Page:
The budget strategy has been unravelled after the Treasurer announced the government will not arrive at its self-imposed surplus target this financial year. The comments were made in a post mortem that revealed the government budget would fall short by $3.9 billion after a tax shortfall in the first four months of the year.
Swan’s self-set target was established in 2010 when he predicted a budget surplus three years ahead of schedule and before any other developed economy. He defended the decision to take the tax shortfall instead of cutting back radically to reach the surplus, which he said would threaten growth and employment. He has also said that he would rather support an economic end than focus on the politics of the deficit. For the Treasurer the result means that all five of his budgets will not have returned deficits. His predecessor Ralph Willis, who was Treasurer between 1993 and 1996, also failed to return a surplus.
And, even though economists have welcomed the move the opposition has highlighted that it means the current government cannot be trusted to manage the economy, or stick to their word. So far the deficit has been estimated to be as much as $20 billion instead of the original $1.1 billion surplus that was originally promised. Swan has defended the change by saying it was not caused by government overspending but rather because the required taxes had not been collected as expected.
Despite the outlook for the economy, Australians have been found to be the wealthiest they have been in the last five years even though the global economy and the increase in the cost of living has everyone talking, and complaining in most cases.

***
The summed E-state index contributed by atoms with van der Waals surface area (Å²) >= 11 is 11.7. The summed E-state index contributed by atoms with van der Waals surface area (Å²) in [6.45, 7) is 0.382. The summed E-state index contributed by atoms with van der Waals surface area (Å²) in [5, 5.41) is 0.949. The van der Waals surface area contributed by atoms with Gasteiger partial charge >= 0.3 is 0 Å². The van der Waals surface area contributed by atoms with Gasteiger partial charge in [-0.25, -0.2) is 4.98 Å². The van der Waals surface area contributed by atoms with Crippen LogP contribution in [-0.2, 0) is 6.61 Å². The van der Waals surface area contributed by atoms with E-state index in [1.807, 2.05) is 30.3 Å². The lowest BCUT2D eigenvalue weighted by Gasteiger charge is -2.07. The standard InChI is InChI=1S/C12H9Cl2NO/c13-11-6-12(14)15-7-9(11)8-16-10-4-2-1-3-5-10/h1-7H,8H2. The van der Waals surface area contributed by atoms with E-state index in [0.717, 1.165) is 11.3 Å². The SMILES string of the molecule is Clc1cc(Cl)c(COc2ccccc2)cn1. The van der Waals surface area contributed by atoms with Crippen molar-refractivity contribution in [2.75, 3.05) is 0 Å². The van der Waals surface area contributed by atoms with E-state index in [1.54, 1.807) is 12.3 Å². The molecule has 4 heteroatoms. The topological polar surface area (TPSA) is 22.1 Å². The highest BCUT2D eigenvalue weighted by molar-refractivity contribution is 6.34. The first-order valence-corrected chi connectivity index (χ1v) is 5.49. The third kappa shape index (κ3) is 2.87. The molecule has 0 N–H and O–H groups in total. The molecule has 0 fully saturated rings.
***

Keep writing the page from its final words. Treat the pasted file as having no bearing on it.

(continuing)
Over the course of the last year the average household wealth has improved by 18.4%, lifting it to $69,422 per person. The new data has been interpreted by some economists that locals are still repaying their debts aggressively and are reaping the rewards of a more robust share market.
Economists say the conservative spirit being demonstrated by consumer behaviour is largely unfounded as the economy is picking up and people have more disposable income and total wealth than they have had for a long time. Even though the global financial crisis saw households lose their most wealth ever individual wealth has undergone a serious recovery in recent months. The per person wealth index is still 5.1% lower than what it has reached over the last three years but it could grow more if the share market continues to improve.
The end of September saw a record $748.6 billion in deposits and cash made in banks such as Bankwest. Deposits and cash comprised 23% of assets in the country, well above the ten year average of 20.4%, and even though money is around many people are still not convinced that now is the best time to spend it. The global financial crisis is still fresh in people’s minds, utility costs are increasing and rumours of global financial insecurity are taking effect in the local market. For the consumer the greatest source of financial fear right now is the spiralling cost of living.
Economists say that despite the Governor’s attempts to allay insecurities and fears about the impending economic storm people are taking note of the clouds, regardless of whether the storm is on the horizon. One of the biggest driving factors fuelling the fear is the speed at which the economy can turn, a phenomenon which no one, including the Governor or Treasurer, have any control over. And while people may want to be optimistic about future prospects the perspective being offered by the economy is not doing much to put fears to rest.